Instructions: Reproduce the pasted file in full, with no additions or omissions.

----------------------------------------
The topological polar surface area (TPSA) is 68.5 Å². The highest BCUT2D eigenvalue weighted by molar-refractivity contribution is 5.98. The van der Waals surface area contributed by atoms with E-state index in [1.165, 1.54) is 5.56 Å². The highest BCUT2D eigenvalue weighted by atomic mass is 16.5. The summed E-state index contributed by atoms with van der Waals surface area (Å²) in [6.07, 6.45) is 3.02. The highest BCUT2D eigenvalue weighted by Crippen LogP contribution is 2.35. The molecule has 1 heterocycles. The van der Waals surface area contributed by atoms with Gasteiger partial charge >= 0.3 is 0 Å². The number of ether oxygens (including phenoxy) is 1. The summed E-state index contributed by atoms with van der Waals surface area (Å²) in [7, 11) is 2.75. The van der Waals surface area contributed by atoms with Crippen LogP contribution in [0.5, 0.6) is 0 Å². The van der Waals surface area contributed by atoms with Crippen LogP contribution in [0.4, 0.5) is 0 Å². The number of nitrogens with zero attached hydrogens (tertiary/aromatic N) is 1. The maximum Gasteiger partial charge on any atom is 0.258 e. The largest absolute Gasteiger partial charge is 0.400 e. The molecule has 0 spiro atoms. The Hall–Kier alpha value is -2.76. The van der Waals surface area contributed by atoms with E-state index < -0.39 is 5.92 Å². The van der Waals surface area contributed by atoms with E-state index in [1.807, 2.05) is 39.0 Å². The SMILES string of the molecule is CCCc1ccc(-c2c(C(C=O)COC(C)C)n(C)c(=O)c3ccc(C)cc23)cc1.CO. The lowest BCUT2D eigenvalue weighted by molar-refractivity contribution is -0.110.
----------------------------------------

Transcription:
The topological polar surface area (TPSA) is 68.5 Å². The highest BCUT2D eigenvalue weighted by molar-refractivity contribution is 5.98. The van der Waals surface area contributed by atoms with E-state index in [1.165, 1.54) is 5.56 Å². The highest BCUT2D eigenvalue weighted by atomic mass is 16.5. The summed E-state index contributed by atoms with van der Waals surface area (Å²) in [6.07, 6.45) is 3.02. The highest BCUT2D eigenvalue weighted by Crippen LogP contribution is 2.35. The molecule has 1 heterocycles. The van der Waals surface area contributed by atoms with Gasteiger partial charge >= 0.3 is 0 Å². The number of ether oxygens (including phenoxy) is 1. The summed E-state index contributed by atoms with van der Waals surface area (Å²) in [7, 11) is 2.75. The van der Waals surface area contributed by atoms with Crippen LogP contribution in [0.5, 0.6) is 0 Å². The van der Waals surface area contributed by atoms with Crippen LogP contribution in [0.4, 0.5) is 0 Å². The number of nitrogens with zero attached hydrogens (tertiary/aromatic N) is 1. The maximum Gasteiger partial charge on any atom is 0.258 e. The largest absolute Gasteiger partial charge is 0.400 e. The molecule has 0 spiro atoms. The Hall–Kier alpha value is -2.76. The van der Waals surface area contributed by atoms with E-state index < -0.39 is 5.92 Å². The van der Waals surface area contributed by atoms with E-state index in [1.807, 2.05) is 39.0 Å². The SMILES string of the molecule is CCCc1ccc(-c2c(C(C=O)COC(C)C)n(C)c(=O)c3ccc(C)cc23)cc1.CO. The lowest BCUT2D eigenvalue weighted by molar-refractivity contribution is -0.110.